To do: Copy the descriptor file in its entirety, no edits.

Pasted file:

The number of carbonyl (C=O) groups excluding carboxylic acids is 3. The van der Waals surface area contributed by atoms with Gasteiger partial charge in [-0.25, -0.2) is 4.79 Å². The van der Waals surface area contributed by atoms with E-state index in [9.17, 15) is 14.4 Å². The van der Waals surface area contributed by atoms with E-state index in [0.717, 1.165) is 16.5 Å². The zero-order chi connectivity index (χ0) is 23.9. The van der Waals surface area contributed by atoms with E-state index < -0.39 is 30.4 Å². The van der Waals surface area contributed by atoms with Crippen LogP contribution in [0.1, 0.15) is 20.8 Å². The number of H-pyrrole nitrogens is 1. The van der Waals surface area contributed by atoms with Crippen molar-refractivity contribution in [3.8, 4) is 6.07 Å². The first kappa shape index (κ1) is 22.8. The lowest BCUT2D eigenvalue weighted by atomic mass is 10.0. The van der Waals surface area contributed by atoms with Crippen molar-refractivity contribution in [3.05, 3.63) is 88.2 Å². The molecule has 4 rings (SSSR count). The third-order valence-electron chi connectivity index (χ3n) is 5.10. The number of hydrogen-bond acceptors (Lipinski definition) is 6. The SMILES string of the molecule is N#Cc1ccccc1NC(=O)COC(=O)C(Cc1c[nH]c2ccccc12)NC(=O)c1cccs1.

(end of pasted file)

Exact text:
The number of carbonyl (C=O) groups excluding carboxylic acids is 3. The van der Waals surface area contributed by atoms with Gasteiger partial charge in [-0.25, -0.2) is 4.79 Å². The van der Waals surface area contributed by atoms with E-state index in [9.17, 15) is 14.4 Å². The van der Waals surface area contributed by atoms with E-state index in [0.717, 1.165) is 16.5 Å². The zero-order chi connectivity index (χ0) is 23.9. The van der Waals surface area contributed by atoms with E-state index < -0.39 is 30.4 Å². The van der Waals surface area contributed by atoms with Crippen LogP contribution in [0.1, 0.15) is 20.8 Å². The number of H-pyrrole nitrogens is 1. The van der Waals surface area contributed by atoms with Crippen molar-refractivity contribution in [3.8, 4) is 6.07 Å². The first kappa shape index (κ1) is 22.8. The lowest BCUT2D eigenvalue weighted by atomic mass is 10.0. The van der Waals surface area contributed by atoms with Crippen molar-refractivity contribution in [3.05, 3.63) is 88.2 Å². The molecule has 4 rings (SSSR count). The third-order valence-electron chi connectivity index (χ3n) is 5.10. The number of hydrogen-bond acceptors (Lipinski definition) is 6. The SMILES string of the molecule is N#Cc1ccccc1NC(=O)COC(=O)C(Cc1c[nH]c2ccccc12)NC(=O)c1cccs1.